sewage test
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University of Arizona uses sewage tests to detect Covid-19

The University of Arizona (UoA) is analysing sewage from student dorms to detect Covid-19.

The waste produced across the university’s halls of residence is being processed twice weekly in order to fight against coronavirus.

As a result, UoA has announced its highest number of Covid-19 cases among its faculty, students and staff in one day, with 126 positive tests, something it attributes to the wastewater testing system. It is believed that this analysis can also provide early detection of the virus before an outbreak occurs.

Dr Robert Robbins, UoA president, explained how the system enabled him to prevent a potential outbreak in a campus dorm.

He said: “I got a call night before last to say Dr Pepper has picked up a signal in one of the dorms… We went over, we tested all of the students and staff that worked there and we found two positive cases which we turned over to isolation.”

The infected students were put into quarantine for two weeks, and received all lessons virtually. 54 students are currently in on-campus isolation.

Dr Richard Carmona, who is also involved in the waste detection program, said: “Nobody would have known otherwise, but with this early detection, we jumped on it right away, tested those youngsters and got them the appropriate isolation where they needed to be.”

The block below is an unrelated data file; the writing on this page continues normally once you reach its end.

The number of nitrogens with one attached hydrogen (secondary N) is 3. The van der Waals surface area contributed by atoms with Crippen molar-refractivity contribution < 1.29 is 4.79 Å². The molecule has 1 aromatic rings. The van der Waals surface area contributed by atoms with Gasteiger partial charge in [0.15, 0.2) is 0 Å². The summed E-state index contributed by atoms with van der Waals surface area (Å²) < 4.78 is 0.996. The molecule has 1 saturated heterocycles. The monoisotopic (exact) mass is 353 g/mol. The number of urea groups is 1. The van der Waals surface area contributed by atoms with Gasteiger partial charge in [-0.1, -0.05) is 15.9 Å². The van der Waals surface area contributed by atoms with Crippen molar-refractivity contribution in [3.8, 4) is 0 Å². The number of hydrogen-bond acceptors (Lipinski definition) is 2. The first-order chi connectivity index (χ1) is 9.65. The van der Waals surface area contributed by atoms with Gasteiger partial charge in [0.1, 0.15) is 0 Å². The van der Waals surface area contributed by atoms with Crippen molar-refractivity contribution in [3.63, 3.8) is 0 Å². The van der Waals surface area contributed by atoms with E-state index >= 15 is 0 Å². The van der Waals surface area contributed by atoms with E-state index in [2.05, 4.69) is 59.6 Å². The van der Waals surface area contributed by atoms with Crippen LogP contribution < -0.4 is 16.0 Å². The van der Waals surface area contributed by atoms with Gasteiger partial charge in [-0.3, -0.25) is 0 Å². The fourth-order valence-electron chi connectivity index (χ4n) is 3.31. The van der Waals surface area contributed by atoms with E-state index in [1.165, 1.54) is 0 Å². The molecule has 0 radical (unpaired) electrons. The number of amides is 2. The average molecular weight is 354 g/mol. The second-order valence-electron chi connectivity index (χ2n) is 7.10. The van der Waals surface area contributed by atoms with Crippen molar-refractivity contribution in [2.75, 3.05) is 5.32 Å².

We’re also seeing a significant uptick in the number of symptomatic cases being seen at Campus Health. In this context, we have ramped up both testing and both compliance enforcement

– Dr Richard Carmona

Most of the new UoA cases were asymptomatic, and waste analysis was the only indicator that they were carrying the virus.

However, Dr Robbins said: “We’re also seeing a significant uptick in the number of symptomatic cases being seen at Campus Health. In this context, we have ramped up both testing and both compliance enforcement.”

In practice, this means that the UoA has hired monitors to patrol campus for Covid-19 safety reasons. The monitors will not intervene, but rather “remind” students to socially distance and wear their masks properly.

They will also report non-compliance to the dean of students.

This comes after a recent outbreak on campus linked to a sorority house party.

University officials have warned that the main problem they face is monitoring and controlling off-campus students, who constitute the majority of Covid-19 cases, according to Vice President of Communications Holly Jensen.

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